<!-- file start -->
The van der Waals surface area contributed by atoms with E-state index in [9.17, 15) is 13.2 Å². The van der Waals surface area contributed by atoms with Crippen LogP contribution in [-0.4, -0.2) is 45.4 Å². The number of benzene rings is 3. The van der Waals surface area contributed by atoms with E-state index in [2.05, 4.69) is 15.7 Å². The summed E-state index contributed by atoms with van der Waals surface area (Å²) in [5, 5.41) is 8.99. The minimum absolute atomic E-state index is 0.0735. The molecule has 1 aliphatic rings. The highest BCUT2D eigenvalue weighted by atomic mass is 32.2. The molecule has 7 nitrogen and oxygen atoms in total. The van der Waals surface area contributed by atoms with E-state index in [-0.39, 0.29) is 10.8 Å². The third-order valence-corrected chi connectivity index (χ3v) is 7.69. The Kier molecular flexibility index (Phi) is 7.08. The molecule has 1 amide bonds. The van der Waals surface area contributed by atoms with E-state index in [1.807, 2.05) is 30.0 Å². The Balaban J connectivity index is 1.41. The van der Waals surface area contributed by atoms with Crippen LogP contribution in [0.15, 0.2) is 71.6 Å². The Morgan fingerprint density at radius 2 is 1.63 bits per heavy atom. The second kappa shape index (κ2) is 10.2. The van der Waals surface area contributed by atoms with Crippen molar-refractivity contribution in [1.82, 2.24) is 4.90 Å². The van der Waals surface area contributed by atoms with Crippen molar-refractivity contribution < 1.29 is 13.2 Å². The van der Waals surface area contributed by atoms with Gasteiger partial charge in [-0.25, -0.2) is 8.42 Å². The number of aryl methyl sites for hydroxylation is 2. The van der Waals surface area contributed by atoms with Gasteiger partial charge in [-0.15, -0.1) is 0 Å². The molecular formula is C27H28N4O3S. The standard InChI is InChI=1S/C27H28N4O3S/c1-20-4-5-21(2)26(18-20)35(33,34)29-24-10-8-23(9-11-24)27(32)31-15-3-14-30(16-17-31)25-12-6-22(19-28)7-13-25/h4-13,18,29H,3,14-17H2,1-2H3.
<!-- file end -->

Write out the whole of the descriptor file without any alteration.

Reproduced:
The van der Waals surface area contributed by atoms with E-state index in [9.17, 15) is 13.2 Å². The van der Waals surface area contributed by atoms with Crippen LogP contribution in [-0.4, -0.2) is 45.4 Å². The number of benzene rings is 3. The van der Waals surface area contributed by atoms with E-state index in [2.05, 4.69) is 15.7 Å². The summed E-state index contributed by atoms with van der Waals surface area (Å²) in [5, 5.41) is 8.99. The minimum absolute atomic E-state index is 0.0735. The molecule has 1 aliphatic rings. The highest BCUT2D eigenvalue weighted by atomic mass is 32.2. The molecule has 7 nitrogen and oxygen atoms in total. The van der Waals surface area contributed by atoms with E-state index in [-0.39, 0.29) is 10.8 Å². The third-order valence-corrected chi connectivity index (χ3v) is 7.69. The Kier molecular flexibility index (Phi) is 7.08. The molecule has 1 amide bonds. The van der Waals surface area contributed by atoms with E-state index in [1.807, 2.05) is 30.0 Å². The Balaban J connectivity index is 1.41. The van der Waals surface area contributed by atoms with Crippen LogP contribution in [0.15, 0.2) is 71.6 Å². The Morgan fingerprint density at radius 2 is 1.63 bits per heavy atom. The second kappa shape index (κ2) is 10.2. The van der Waals surface area contributed by atoms with Crippen molar-refractivity contribution in [1.82, 2.24) is 4.90 Å². The van der Waals surface area contributed by atoms with Crippen molar-refractivity contribution < 1.29 is 13.2 Å². The van der Waals surface area contributed by atoms with Gasteiger partial charge in [-0.25, -0.2) is 8.42 Å². The number of aryl methyl sites for hydroxylation is 2. The van der Waals surface area contributed by atoms with Gasteiger partial charge in [-0.15, -0.1) is 0 Å². The molecular formula is C27H28N4O3S. The standard InChI is InChI=1S/C27H28N4O3S/c1-20-4-5-21(2)26(18-20)35(33,34)29-24-10-8-23(9-11-24)27(32)31-15-3-14-30(16-17-31)25-12-6-22(19-28)7-13-25/h4-13,18,29H,3,14-17H2,1-2H3.